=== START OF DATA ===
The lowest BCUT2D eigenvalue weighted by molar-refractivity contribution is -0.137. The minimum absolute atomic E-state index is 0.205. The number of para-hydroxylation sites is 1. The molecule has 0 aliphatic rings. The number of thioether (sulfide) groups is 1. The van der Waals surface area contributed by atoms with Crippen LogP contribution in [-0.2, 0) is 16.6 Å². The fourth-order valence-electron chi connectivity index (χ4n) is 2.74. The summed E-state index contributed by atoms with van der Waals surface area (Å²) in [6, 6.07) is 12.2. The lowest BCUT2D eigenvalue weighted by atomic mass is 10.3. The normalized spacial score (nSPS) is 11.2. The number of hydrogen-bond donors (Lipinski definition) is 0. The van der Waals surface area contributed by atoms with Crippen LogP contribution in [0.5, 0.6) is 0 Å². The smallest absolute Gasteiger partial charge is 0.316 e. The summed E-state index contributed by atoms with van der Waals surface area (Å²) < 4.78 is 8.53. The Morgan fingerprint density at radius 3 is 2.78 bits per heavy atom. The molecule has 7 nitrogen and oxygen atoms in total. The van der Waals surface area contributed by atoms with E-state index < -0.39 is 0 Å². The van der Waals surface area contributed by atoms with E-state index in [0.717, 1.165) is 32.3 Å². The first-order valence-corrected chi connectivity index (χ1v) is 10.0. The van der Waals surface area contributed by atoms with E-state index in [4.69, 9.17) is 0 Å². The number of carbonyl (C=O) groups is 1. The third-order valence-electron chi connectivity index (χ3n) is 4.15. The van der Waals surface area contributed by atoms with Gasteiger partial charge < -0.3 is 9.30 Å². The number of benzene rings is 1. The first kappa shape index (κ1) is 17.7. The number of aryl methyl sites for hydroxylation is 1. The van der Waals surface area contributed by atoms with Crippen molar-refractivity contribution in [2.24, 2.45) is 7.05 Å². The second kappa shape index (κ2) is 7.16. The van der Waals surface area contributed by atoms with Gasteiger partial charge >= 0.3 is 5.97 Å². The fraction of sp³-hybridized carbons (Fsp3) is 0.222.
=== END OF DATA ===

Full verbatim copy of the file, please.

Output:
The lowest BCUT2D eigenvalue weighted by molar-refractivity contribution is -0.137. The minimum absolute atomic E-state index is 0.205. The number of para-hydroxylation sites is 1. The molecule has 0 aliphatic rings. The number of thioether (sulfide) groups is 1. The van der Waals surface area contributed by atoms with Crippen LogP contribution in [-0.2, 0) is 16.6 Å². The fourth-order valence-electron chi connectivity index (χ4n) is 2.74. The summed E-state index contributed by atoms with van der Waals surface area (Å²) in [6, 6.07) is 12.2. The lowest BCUT2D eigenvalue weighted by atomic mass is 10.3. The normalized spacial score (nSPS) is 11.2. The number of hydrogen-bond donors (Lipinski definition) is 0. The van der Waals surface area contributed by atoms with Crippen LogP contribution in [0.5, 0.6) is 0 Å². The smallest absolute Gasteiger partial charge is 0.316 e. The summed E-state index contributed by atoms with van der Waals surface area (Å²) < 4.78 is 8.53. The Morgan fingerprint density at radius 3 is 2.78 bits per heavy atom. The molecule has 7 nitrogen and oxygen atoms in total. The van der Waals surface area contributed by atoms with E-state index < -0.39 is 0 Å². The van der Waals surface area contributed by atoms with E-state index in [0.717, 1.165) is 32.3 Å². The first-order valence-corrected chi connectivity index (χ1v) is 10.0. The van der Waals surface area contributed by atoms with E-state index in [4.69, 9.17) is 0 Å². The number of carbonyl (C=O) groups is 1. The third-order valence-electron chi connectivity index (χ3n) is 4.15. The van der Waals surface area contributed by atoms with Gasteiger partial charge < -0.3 is 9.30 Å². The number of benzene rings is 1. The first kappa shape index (κ1) is 17.7. The number of aryl methyl sites for hydroxylation is 1. The van der Waals surface area contributed by atoms with Crippen molar-refractivity contribution in [2.24, 2.45) is 7.05 Å². The second kappa shape index (κ2) is 7.16. The van der Waals surface area contributed by atoms with Gasteiger partial charge >= 0.3 is 5.97 Å². The fraction of sp³-hybridized carbons (Fsp3) is 0.222.